Worth noting that xDamox's solutions don't work for me as my top output is:
-------------------8X---------------------------------
103 processes: 100 sleeping, 3 running, 0 zombie, 0 stopped
CPU states:  cpu    user    nice  system    irq  softirq  iowait    idle
           total    0.3%    0.0%    0.0%   0.0%     0.0%    0.0%   99.6%
Mem:   513504k av,  497544k used,   15960k free,       0k shrd,  224284k buff
                    377012k actv,   71784k in_d,    6988k in_c
Swap: 1044216k av,  122120k used,  922096k free                   98408k cached
-------------------8X---------------------------------

My tests were carried out on a RHEL3 server, so it is possible that RHEL4 may be slightly different? The same applies to the /proc/

paths, as the names may have changed slightly in RHEL4?
0
 
LVL 16

Expert Comment

by:xDamox
Comment Utility
For your information pjedmond mine was tested on: Fedora

top - 23:54:39 up 2 days, 10:44,  2 users,  load average: 0.35, 0.25, 0.09
Tasks: 105 total,   1 running, 104 sleeping,   0 stopped,   0 zombie
Cpu(s):  7.8% us,  1.6% sy,  0.3% ni, 89.9% id,  0.4% wa,  0.0% hi,  0.0% si,  0.0% st
Mem:    515764k total,   379384k used,   136380k free,    21396k buffers
Swap:  1052248k total,    75996k used,   976252k free,   228492k cached
0
 
LVL 22

Expert Comment

by:pjedmond
Comment Utility
xDamox - Can I ask which version of FC?
0
 
LVL 22

Expert Comment

by:pjedmond
Comment Utility
Always nice to have a sanity check to look out for mistakes and spurious differences. Morale of the story is that Thanatos2k is going to have to understand the scripts before using them;)
0
 
LVL 16

Expert Comment

by:xDamox
Comment Utility
pjedmond Fedora Core 5
0
 
LVL 9

Assisted Solution

by:gtkfreak
gtkfreak earned 125 total points
Comment Utility
Try out ksysguard in case you are using KDE Desktop or gnome-system-monitor in case you are using the Gnome Desktop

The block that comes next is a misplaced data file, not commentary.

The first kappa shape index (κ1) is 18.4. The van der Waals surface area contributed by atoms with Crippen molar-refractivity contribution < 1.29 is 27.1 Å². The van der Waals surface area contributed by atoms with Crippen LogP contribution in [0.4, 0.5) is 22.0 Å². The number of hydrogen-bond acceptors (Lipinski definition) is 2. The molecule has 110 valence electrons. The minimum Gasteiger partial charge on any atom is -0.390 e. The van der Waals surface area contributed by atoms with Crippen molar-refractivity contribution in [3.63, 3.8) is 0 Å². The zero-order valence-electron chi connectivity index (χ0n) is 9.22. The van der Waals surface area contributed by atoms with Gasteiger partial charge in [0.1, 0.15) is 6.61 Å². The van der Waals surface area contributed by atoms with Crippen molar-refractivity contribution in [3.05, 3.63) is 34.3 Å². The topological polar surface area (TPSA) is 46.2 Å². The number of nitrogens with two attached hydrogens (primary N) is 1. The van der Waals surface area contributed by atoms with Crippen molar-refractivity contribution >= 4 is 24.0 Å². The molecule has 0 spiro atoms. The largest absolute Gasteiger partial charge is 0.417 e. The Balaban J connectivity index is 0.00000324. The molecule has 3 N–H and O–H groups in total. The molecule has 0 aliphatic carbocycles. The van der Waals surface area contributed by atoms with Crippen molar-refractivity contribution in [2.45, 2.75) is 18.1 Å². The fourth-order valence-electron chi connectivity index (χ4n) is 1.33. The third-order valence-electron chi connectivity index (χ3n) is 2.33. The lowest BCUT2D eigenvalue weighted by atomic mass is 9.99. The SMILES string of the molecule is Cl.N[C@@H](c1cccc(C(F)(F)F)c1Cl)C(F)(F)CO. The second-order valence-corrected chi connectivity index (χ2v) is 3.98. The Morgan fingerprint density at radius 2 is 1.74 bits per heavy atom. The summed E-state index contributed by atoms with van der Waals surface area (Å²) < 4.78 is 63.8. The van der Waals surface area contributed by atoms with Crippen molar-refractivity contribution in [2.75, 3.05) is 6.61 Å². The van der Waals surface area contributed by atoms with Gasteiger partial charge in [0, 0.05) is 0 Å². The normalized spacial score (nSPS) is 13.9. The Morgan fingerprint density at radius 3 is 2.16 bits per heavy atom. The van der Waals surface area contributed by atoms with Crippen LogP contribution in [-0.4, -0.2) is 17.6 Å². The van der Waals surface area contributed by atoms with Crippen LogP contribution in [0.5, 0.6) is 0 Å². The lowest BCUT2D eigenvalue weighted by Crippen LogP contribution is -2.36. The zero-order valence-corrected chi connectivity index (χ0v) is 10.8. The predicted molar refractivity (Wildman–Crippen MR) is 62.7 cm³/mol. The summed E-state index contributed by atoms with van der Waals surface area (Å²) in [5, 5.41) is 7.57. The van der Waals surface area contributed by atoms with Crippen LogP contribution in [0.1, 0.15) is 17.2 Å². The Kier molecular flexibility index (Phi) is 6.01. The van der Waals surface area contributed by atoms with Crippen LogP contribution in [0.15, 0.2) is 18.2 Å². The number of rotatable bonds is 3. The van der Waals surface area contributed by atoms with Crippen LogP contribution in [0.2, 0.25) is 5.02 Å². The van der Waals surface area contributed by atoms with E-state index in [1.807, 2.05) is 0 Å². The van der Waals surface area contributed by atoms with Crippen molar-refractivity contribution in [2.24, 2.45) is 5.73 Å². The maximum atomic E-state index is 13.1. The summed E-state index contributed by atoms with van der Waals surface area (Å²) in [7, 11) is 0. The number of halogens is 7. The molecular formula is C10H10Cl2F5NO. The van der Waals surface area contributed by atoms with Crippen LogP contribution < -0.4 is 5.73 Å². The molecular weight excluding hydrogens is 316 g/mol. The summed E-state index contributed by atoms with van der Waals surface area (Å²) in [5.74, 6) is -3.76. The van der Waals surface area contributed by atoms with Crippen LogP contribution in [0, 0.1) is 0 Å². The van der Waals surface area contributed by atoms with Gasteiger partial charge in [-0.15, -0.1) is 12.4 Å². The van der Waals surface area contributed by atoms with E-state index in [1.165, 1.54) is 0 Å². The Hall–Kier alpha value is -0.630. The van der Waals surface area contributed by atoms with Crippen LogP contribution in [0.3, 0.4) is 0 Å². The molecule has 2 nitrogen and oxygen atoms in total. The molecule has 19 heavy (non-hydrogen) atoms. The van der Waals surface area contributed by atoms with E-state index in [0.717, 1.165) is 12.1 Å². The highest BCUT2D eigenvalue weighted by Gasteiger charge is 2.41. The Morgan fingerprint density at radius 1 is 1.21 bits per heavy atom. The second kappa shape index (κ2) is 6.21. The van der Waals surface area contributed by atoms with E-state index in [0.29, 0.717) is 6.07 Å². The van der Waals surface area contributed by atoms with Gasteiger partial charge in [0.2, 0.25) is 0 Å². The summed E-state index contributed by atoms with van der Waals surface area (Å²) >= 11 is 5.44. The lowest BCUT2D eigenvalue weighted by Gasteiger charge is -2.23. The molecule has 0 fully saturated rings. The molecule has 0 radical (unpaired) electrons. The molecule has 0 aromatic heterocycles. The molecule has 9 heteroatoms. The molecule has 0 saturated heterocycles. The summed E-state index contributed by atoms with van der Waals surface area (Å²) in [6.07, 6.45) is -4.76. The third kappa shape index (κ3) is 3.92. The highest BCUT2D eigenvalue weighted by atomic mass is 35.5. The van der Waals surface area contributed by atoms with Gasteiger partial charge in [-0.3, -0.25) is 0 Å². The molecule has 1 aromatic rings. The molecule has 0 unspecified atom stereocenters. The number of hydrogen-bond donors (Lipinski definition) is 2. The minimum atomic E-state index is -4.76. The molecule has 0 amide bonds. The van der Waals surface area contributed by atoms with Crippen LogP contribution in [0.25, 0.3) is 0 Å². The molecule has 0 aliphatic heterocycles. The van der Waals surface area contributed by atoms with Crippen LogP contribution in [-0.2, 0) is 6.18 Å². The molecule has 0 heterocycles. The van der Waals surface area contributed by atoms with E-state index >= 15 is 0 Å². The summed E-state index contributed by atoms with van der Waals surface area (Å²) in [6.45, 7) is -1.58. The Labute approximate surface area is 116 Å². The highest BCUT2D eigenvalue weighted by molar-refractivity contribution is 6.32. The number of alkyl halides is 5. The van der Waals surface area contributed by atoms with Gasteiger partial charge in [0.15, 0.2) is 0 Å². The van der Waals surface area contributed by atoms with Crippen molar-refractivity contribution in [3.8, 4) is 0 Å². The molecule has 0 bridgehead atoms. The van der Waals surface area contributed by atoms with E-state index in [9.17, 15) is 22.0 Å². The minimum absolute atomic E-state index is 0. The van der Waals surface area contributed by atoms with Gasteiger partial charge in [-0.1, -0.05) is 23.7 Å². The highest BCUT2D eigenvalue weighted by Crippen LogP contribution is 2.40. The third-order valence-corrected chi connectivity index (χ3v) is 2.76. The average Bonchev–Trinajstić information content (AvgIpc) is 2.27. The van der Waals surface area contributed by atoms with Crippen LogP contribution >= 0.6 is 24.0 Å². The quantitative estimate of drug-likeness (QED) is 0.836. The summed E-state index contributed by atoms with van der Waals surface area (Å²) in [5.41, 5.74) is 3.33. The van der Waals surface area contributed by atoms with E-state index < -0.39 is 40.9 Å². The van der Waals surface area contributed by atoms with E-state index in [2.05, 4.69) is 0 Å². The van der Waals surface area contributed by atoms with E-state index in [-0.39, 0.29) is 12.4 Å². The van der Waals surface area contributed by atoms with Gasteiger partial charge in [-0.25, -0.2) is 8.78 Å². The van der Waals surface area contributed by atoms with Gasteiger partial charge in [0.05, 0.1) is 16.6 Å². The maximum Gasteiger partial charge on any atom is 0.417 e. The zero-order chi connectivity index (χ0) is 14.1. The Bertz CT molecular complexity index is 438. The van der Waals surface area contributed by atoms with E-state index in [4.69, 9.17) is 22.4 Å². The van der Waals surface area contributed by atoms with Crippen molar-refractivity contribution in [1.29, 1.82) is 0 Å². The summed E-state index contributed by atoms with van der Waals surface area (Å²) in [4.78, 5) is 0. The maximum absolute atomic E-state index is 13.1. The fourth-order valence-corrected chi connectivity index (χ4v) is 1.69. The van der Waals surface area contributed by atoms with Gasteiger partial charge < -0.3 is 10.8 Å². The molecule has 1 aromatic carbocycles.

0

Featured Post

Free Trending Threat Insights Every Day

Enhance your security with threat intelligence from the web. Get trending threat insights on hackers, exploits, and suspicious IP addresses delivered to your inbox with our free Cyber Daily.

Join & Write a Comment

If you use Debian 6 Squeeze and you are tired of looking at the childish graphical GDM login screen that is used by default, here's an easy way to change it. If you've already tried to change it you've probably discovered that none of the old met…
Linux users are sometimes dumbfounded by the severe lack of documentation on a topic. Sometimes, the documentation is copious, but other times, you end up with some obscure "it varies depending on your distribution" over and over when searching for …
Learn several ways to interact with files and get file information from the bash shell. ls lists the contents of a directory: Using the -a flag displays hidden files: Using the -l flag formats the output in a long list: The file command gives us mor…
Learn how to find files with the shell using the find and locate commands. Use locate to find a needle in a haystack.: With locate, check if the file still exists.: Use find to get the actual location of the file.:

772 members asked questions and received personalized solutions in the past 7 days.

Join the community of 500,000 technology professionals and ask your questions.

Join & Ask a Question

Need Help in Real-Time?

Connect with top rated Experts

13 Experts available now in Live!

Get 1:1 Help Now